Amidst the torrent of oaths that buzzed around me I remembered hearing of the whin planting. In these days keep for beasts was scarce, and the crofters would be cutting green whins, and pounding them between flat stones and feeding cattle and horse with them. Indeed, to this day you'll see the flat stone yet at many a byre-end, although it is never used now except maybe to set a boyne on on washing days; but the poor cow beasts were terribly fond of the whins, and they'll tell you yet, the old folks, that when they were herding in their young days, when the beasts got scattered, they would take a whin bush and light it to windward, and let the whin smoke drift down the wind, and the beasts would come running, for they liked the charred whins with the sap still in the jags. Here and there they planted whins, for at one time they had to go all the way to the castle for them, and on one side the common was a great dense bank of them, thick as corn, and well grown.

“They'll be round us like collies round a marrow bane,” said Ronny, and as he spoke there was a shout from the highroad, and Dan laughed.

“This is where the kirn starts,” and looking over my shoulder as I ran I saw the horsemen spread out like a fan (on either side the belting) where we crossed the road, and the men on foot were on our heels.

They knew of the bank of whins we must struggle through, and relied on their horses' speed to take them round the planting and catch us coming out while the men on foot harried our rear. It was 'twixt devil and deep sea, and the smuggler cursed himself for leading us into the clove hitch.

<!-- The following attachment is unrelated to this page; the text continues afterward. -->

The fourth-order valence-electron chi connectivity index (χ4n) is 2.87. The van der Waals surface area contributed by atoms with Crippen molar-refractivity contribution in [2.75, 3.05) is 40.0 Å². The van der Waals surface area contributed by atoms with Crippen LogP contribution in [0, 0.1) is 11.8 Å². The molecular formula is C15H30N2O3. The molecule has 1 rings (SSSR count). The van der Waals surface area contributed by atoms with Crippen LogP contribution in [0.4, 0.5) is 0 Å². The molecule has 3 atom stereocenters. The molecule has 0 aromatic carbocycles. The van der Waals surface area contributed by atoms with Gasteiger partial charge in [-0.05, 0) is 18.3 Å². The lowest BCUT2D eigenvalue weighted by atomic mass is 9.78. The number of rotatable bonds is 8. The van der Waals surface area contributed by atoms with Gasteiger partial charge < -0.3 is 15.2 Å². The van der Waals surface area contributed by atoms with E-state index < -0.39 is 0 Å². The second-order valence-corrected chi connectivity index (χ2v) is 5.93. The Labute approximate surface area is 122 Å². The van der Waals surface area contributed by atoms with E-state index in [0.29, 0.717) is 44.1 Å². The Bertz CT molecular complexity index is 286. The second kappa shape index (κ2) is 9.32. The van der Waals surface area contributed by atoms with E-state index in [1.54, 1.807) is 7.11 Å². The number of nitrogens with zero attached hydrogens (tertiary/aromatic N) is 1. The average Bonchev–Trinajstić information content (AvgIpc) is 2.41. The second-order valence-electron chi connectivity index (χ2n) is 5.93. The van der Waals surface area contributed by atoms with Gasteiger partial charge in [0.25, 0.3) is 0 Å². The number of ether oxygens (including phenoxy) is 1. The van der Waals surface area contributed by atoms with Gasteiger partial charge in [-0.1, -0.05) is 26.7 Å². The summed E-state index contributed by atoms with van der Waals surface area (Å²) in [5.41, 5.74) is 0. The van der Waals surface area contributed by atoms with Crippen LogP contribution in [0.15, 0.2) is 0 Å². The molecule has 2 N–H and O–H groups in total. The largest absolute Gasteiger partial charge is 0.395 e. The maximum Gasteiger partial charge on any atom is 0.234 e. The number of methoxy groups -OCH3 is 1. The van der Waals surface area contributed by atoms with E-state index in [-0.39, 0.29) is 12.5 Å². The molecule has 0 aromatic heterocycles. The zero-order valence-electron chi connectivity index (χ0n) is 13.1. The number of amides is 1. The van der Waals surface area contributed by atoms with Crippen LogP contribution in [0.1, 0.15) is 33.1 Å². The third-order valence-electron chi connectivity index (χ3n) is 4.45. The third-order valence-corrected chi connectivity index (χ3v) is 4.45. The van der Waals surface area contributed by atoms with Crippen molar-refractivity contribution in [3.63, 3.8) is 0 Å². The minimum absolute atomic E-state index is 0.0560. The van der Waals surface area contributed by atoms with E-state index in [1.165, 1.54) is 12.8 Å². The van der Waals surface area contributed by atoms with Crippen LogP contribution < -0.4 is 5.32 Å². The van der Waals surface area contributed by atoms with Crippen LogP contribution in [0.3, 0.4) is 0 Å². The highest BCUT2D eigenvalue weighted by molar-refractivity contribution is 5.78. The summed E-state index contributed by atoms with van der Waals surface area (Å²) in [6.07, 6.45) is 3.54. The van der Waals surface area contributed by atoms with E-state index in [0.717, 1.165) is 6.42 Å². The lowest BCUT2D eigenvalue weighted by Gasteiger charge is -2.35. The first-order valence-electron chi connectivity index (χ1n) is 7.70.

Between us and the whins was a burn with steep earthy banks, and too wide and deep to risk horses over. So the horsemen on our left made for a slap[2] where a rough peat-track crossed the burn, but those on our right kept straight on, like the road to Imachar. At the lower end of the whins the burn was shallower and the banks low.

We flung across the stream, carrying down an avalanche of loose earth and stones after us, and breenged into the maze of prickly bushes, winding through those that the snow had been blown off. But mostly the bushes were dry and bare of snow, and this indeed proved our safety. We were nearly through the clumps when the horsemen on our right crossed the burn with a great floundering and splashing, and those on our left came galloping over the peat-track, and the first horseman galloped past us, so close that I heard the squeak of the saddle leather. We were crouched in a wee burn winding among the bushes; for they grew strongly on either side, and left a little tunnel which one could creep through without much hindrance, and as the riders drove their unwilling beasts among the whins we crawled upwards like cats. While the men on foot beat for us, and the horsemen kept wary eyes for a movement to betray us, we crept from the whins and crawled like adders belly flat up the little stream, over which dry bracken still hung and straggling whin bushes, like soldiers marching away from the main body. We had crawled maybe fifty yards, when McKinnon turned his face to me, and the blood was drying on his cheeks and brow where the whins had marked him.

“Stop,” his lips only moved; and I stopped and turned to Dan, for he still had the rear-guard.

The burn had worn out a round hole under our bank, and we crawled in and lay there, and never, never will I forget the cold of that pool and the streak of light above us, for we lay in a brook that a sheep could walk over, and indeed its very narrowness was our safety, for it surely had been watched else. And while we lay in the frozen cold of the pool, the water tinkled and gurgled and laughed, and went plout-plout at my knees, as though it was a hot summer day and we were stooping to drink.